(Left) President Thomas Woodrow Wilson. (Right) Wilson’s wine cellar at 2340 S St NW, Washington, DC. Photos courtesy Library of Congress. (click to enlarge)
By Joseph Temple
A great show to check out on the History Channel is 10 Thing You Don’t Know About, a documentary series that uncovers little-known facts about popular historical subjects. And during a recent episode dealing with the topic of prohibition, viewers were given a fascinating tour of President Woodrow Wilson’s private wine cellar. According to the historian interviewed on the program, the collection was moved directly from the White House to Wilson’s home at 2340 S Street in Washington DC as he left office in March of 1921. But with prohibition in effect – and the transportation of alcohol illegal – the ex-president was given a special exemption by Congress to move his vast collection to what is now known as Woodrow Wilson House, a U.S. National Historic Landmark.
Reading Garrett Peck’s Prohibition in Washington D.C.: How Dry We Weren’t, the author notes that Wilson’s collection included many bottles of Champagne and Bordeaux from the 1920s which were probably given to him and his wife by Parisian diplomats working on Embassy Row in D.C. In fact, fellow Treaty of Versailles architect and former French Prime Minister Georges Clemenceau visited Wilson during his three-year stay on S Street. Of course, being the good house guest, Clemenceau most likely brought a few bottles with him as a present for his gracious hosts!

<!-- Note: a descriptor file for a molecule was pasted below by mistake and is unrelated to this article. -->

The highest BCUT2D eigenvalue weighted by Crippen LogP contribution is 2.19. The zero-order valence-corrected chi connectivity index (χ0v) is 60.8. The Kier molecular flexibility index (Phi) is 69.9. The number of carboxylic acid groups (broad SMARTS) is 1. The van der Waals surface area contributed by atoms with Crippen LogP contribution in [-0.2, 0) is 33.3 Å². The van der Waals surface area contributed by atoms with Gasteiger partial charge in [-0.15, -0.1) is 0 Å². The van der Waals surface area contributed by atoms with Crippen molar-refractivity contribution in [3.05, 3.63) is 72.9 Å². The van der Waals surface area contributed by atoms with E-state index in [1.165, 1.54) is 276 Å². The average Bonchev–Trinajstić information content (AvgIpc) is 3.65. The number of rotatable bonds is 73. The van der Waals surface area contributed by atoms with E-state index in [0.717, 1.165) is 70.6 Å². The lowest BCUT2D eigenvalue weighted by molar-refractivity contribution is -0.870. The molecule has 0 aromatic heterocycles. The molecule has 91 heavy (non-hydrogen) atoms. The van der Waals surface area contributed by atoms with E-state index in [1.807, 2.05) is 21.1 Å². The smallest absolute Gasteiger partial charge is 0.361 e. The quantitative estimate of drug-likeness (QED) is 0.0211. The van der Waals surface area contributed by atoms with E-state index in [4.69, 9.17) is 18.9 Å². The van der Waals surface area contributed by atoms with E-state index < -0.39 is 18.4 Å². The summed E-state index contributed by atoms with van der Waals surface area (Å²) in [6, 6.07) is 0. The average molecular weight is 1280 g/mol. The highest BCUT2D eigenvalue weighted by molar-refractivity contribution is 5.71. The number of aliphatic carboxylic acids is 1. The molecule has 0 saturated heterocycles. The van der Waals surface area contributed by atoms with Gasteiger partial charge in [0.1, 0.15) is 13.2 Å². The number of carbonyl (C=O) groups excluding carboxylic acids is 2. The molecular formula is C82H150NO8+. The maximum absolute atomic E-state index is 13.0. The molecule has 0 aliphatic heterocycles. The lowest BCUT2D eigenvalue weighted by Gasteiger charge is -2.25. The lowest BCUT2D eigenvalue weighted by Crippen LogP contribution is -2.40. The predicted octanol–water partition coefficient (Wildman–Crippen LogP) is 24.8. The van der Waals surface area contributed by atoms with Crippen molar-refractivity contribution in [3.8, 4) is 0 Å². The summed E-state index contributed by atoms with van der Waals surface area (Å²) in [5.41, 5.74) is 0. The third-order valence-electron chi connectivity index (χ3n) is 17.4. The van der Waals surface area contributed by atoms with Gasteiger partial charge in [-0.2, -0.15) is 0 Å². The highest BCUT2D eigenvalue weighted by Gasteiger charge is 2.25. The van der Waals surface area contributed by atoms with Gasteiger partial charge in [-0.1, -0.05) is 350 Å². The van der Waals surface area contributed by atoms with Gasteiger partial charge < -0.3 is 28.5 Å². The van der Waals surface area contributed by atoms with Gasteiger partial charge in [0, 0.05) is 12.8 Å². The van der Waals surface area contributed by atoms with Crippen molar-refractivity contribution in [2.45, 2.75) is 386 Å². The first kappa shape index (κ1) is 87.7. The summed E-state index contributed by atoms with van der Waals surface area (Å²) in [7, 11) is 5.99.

Occupying the lowest room of the entire house, the president’s wine cellar symbolizes the many double standards of the prohibition era. While the country’s poor risked prosecution for the mere consumption of alcohol, Wilson along with numerous manor-born politicians and wealthy elites acted as if the laws didn’t apply to them – and in most cases they didn’t. Having a bottle in one hand and an Anti-Saloon League membership card in the other, many in Congress violated in private the policies they advocated for in public. In fact, the reason why Wilson became so adamant in moving his collection from 1600 Pennsylvania Avenue was out of fear that his successor Warren Harding – a staunch supporter of the temperance movement — would drink it all.